The decline in availability of untapped high-quality resources continues to stir up major concern in the mining industry. One ramification of this is that miners are having to go deeper beneath the land. Therefore, many mining companies are having to contend with decreased productivity and lower commodity prices and profits, and heavy taxes. Then, with a decrease in profits, mine maintenance can tend to suffer, and the cycle continues. It is like a domino effect, ultimately impacting every aspect of a mining company’s operations.
Benefits of IoT sensors in mining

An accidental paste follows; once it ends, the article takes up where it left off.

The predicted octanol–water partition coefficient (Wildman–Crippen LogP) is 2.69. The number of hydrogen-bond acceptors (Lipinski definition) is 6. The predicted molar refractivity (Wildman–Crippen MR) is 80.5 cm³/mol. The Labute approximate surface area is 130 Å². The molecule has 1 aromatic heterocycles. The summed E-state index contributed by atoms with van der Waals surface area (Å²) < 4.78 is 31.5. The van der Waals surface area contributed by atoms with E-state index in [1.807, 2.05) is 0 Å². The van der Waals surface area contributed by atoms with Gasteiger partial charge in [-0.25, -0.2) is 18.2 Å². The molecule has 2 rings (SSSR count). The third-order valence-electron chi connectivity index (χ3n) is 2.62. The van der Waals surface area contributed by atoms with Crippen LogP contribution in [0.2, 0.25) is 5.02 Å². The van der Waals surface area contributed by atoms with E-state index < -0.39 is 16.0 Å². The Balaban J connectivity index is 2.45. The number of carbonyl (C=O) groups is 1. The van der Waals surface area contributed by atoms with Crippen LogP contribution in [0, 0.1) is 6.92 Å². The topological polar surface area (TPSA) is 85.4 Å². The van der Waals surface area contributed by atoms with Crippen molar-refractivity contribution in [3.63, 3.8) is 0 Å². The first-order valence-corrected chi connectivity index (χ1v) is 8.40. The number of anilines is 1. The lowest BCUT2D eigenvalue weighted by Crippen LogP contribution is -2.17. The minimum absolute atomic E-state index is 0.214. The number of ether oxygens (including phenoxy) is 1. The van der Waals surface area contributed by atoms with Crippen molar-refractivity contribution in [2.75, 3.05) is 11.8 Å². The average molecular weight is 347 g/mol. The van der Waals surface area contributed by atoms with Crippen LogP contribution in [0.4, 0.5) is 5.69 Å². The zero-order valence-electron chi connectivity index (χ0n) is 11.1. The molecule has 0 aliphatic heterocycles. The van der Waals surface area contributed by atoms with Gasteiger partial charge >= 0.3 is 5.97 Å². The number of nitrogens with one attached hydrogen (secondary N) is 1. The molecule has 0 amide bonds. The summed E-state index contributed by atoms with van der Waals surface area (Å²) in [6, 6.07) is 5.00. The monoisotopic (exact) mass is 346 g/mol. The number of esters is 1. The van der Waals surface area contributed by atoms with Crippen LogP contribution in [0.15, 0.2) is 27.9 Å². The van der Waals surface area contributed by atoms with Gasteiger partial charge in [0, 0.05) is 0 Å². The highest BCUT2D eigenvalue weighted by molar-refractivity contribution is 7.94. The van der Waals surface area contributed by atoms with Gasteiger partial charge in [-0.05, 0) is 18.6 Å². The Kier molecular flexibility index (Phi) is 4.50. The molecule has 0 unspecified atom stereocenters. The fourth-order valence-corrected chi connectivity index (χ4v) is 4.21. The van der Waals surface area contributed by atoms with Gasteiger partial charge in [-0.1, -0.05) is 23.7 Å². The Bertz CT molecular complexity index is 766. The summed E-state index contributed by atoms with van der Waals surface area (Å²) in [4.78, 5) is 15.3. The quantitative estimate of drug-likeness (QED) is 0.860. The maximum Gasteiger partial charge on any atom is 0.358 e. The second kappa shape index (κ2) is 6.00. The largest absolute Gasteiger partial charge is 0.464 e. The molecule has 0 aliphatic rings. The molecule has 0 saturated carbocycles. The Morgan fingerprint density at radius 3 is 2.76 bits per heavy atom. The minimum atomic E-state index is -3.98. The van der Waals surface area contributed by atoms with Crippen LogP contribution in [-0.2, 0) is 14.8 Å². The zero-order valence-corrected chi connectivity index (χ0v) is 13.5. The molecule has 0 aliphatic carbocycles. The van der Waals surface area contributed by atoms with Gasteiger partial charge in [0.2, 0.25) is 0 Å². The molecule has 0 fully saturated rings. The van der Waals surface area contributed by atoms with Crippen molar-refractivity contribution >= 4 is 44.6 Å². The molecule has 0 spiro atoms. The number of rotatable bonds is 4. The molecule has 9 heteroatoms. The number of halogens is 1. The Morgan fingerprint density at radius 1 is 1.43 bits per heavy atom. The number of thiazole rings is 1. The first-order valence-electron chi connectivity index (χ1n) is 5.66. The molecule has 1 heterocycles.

Although mining is an extraordinary industry with special demands, the sector will always benefit significantly from IoT innovation. Things like smart safety wear, IoT temperature sensors, mining sensors and many other tools that the Internet of Things offers. So, let us look at a few:
Our IoT products are made up of a whole bunch of smart and innovative sensors. They allow our partners to work better, not harder. For example, mining companies have access to innovative sensor technology that will send a smartphone alert if a worker’s clothing or personal protective equipment is not working or being worn correctly. Our IoT sensors allow the real-time monitoring of people on-site. They also provide real-time, location-specific alerts as well as improve communication.
These wearable IoT sensors also monitor workers’ location and body temperature, predict potential problems, and recommend steps to avoid health and safety risks.